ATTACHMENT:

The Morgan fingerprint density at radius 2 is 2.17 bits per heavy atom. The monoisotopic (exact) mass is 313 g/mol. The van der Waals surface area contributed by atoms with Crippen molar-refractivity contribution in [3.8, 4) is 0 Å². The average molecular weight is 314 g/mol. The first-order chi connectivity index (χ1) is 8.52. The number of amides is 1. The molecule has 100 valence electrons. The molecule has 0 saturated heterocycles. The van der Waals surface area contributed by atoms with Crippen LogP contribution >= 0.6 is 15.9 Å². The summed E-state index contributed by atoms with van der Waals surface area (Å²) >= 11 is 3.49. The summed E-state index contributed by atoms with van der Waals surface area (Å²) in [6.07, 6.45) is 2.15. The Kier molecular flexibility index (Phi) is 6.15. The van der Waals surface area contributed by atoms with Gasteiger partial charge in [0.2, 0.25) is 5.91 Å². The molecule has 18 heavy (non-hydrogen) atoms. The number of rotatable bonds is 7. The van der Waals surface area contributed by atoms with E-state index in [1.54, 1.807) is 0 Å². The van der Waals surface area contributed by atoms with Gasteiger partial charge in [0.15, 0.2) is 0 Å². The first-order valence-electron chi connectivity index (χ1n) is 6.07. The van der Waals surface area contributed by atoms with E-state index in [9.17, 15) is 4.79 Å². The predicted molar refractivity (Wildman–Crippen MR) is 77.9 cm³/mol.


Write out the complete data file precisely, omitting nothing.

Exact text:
The Morgan fingerprint density at radius 2 is 2.17 bits per heavy atom. The monoisotopic (exact) mass is 313 g/mol. The van der Waals surface area contributed by atoms with Crippen molar-refractivity contribution in [3.8, 4) is 0 Å². The average molecular weight is 314 g/mol. The first-order chi connectivity index (χ1) is 8.52. The number of amides is 1. The molecule has 100 valence electrons. The molecule has 0 saturated heterocycles. The van der Waals surface area contributed by atoms with Crippen LogP contribution >= 0.6 is 15.9 Å². The summed E-state index contributed by atoms with van der Waals surface area (Å²) >= 11 is 3.49. The summed E-state index contributed by atoms with van der Waals surface area (Å²) in [6.07, 6.45) is 2.15. The Kier molecular flexibility index (Phi) is 6.15. The van der Waals surface area contributed by atoms with Gasteiger partial charge in [0.2, 0.25) is 5.91 Å². The molecule has 18 heavy (non-hydrogen) atoms. The number of rotatable bonds is 7. The van der Waals surface area contributed by atoms with E-state index in [1.54, 1.807) is 0 Å². The van der Waals surface area contributed by atoms with Gasteiger partial charge in [0.15, 0.2) is 0 Å². The first-order valence-electron chi connectivity index (χ1n) is 6.07. The van der Waals surface area contributed by atoms with E-state index in [9.17, 15) is 4.79 Å². The predicted molar refractivity (Wildman–Crippen MR) is 77.9 cm³/mol.